Na h-Oganaich - Gun Stad

Na h-Oganaich - Gun Stad

format: CD   |   ref: SKYECD53   |   condition: new

12.41 UK & EU
10.34 USA & Rest Of World

IN STOCK
Despatch next working day.

Read about UK & International delivery charges & times.

This title is a Music Scotland All Time Bestseller.

(December 2009) 15 tracks: Màl na Mara * Tha m’eudail Is m’ aighear ‘s mo ghràidh * Fear a’ Bhàta * Sabhal Iain ‘Ic Ùisdean * ‘S fhada leam an oidhche gheamhraidh * Òran Cladaich * Mhòrag, leat shiùbhlainn * Puirt a Beul * Cànan nan Gàidheal * Mi le m’ uilinn air mo ghlùin * Plòidh le Puirt * Eilean a’ Cheò * Aodann Strathbhàin * Ars an Gobha 'Fuiricheamaid' * Coisich, a rùin.

Margaret MacLeod, Donnie MacLeod and Noel Eadie - the influential 1970s Gaelic music trio, with re-recordings of their classic songs.

Following several one-off performances over the past few years, the demand for Na h-Òganaich on CD has grown. Rather than re-release their previous albums on CD, the band decided to team up with Simple Minds' Mick MacNeil to produce an album with new treatments of Na h-Òganaich classics.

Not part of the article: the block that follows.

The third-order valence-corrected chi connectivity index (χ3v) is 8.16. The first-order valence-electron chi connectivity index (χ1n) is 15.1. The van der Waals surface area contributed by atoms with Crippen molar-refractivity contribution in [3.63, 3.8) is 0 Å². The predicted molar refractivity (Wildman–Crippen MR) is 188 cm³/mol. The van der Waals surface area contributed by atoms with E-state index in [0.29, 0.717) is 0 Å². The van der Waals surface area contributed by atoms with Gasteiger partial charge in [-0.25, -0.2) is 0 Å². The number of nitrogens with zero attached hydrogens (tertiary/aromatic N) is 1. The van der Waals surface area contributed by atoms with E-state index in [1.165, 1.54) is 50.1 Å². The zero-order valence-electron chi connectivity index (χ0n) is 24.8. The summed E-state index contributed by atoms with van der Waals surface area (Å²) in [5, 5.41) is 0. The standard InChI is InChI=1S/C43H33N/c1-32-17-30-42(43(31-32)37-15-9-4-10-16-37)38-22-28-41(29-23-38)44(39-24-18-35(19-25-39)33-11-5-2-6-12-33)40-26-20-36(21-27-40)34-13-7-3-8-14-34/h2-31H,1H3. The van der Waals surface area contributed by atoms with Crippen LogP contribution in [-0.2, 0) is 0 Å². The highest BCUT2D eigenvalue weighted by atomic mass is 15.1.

Na h-Òganaich (Gaelic for 'the young ones', often translated as 'young blood') formed early in 1971, following a concert in Dunoon where Mòd Gold Medallist singer Margaret MacLeod first met guitarist Noel Eadie. Margaret casually mentioned that her brother Donnie was learning guitar, so a decision was made to form a trio to enter the Folk Group competition at the National Mòd.

A friend from the Isle of Lewis, Donnie MacLean, was working with the BBC and introduced them to recordings of the little-known Melbost Bard, Murdo Macfarlane. Recognising the originality and catchiness of Murdo's songs, the trio took two of them to the National Mòd in Stirling in October 1971, where they won the Folk group competition and created an immediate stir with their professional performance and novel songs.

The following year they performed another of Murdo's songs and won the New Song competition at the Pan-Celtic Festival in Killarney, Ireland, introducing themselves on to the international stage. This led to engagements throughout the Gaelic-speaking world, in England, Canada, Wales and Brittany.

The group recorded three albums for the Beltona Sword label, a branch of Decca Records - The Great Gaelic Sound of Na h-Òganaich (1972), Gael Force Three (1973) and Scot-Free (1975).


You Viewed